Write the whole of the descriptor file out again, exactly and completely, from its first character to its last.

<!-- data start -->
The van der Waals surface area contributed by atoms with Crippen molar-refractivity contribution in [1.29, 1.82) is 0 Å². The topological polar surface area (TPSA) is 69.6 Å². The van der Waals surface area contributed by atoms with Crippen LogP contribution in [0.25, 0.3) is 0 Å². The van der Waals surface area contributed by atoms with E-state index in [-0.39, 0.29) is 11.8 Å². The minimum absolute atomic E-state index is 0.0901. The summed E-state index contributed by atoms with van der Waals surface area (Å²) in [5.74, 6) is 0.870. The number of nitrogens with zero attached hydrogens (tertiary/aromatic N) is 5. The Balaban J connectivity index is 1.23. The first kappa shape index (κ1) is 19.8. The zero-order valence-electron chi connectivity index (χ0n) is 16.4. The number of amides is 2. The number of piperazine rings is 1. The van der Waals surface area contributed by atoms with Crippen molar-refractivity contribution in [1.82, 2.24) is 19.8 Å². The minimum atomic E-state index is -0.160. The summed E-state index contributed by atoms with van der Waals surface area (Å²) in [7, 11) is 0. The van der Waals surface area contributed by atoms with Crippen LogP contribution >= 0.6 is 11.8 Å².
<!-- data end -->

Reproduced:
The van der Waals surface area contributed by atoms with Crippen molar-refractivity contribution in [1.29, 1.82) is 0 Å². The topological polar surface area (TPSA) is 69.6 Å². The van der Waals surface area contributed by atoms with Crippen LogP contribution in [0.25, 0.3) is 0 Å². The van der Waals surface area contributed by atoms with E-state index in [-0.39, 0.29) is 11.8 Å². The minimum absolute atomic E-state index is 0.0901. The summed E-state index contributed by atoms with van der Waals surface area (Å²) in [5.74, 6) is 0.870. The number of nitrogens with zero attached hydrogens (tertiary/aromatic N) is 5. The Balaban J connectivity index is 1.23. The first kappa shape index (κ1) is 19.8. The zero-order valence-electron chi connectivity index (χ0n) is 16.4. The number of amides is 2. The number of piperazine rings is 1. The van der Waals surface area contributed by atoms with Crippen molar-refractivity contribution in [1.82, 2.24) is 19.8 Å². The minimum atomic E-state index is -0.160. The summed E-state index contributed by atoms with van der Waals surface area (Å²) in [7, 11) is 0. The van der Waals surface area contributed by atoms with Crippen LogP contribution >= 0.6 is 11.8 Å².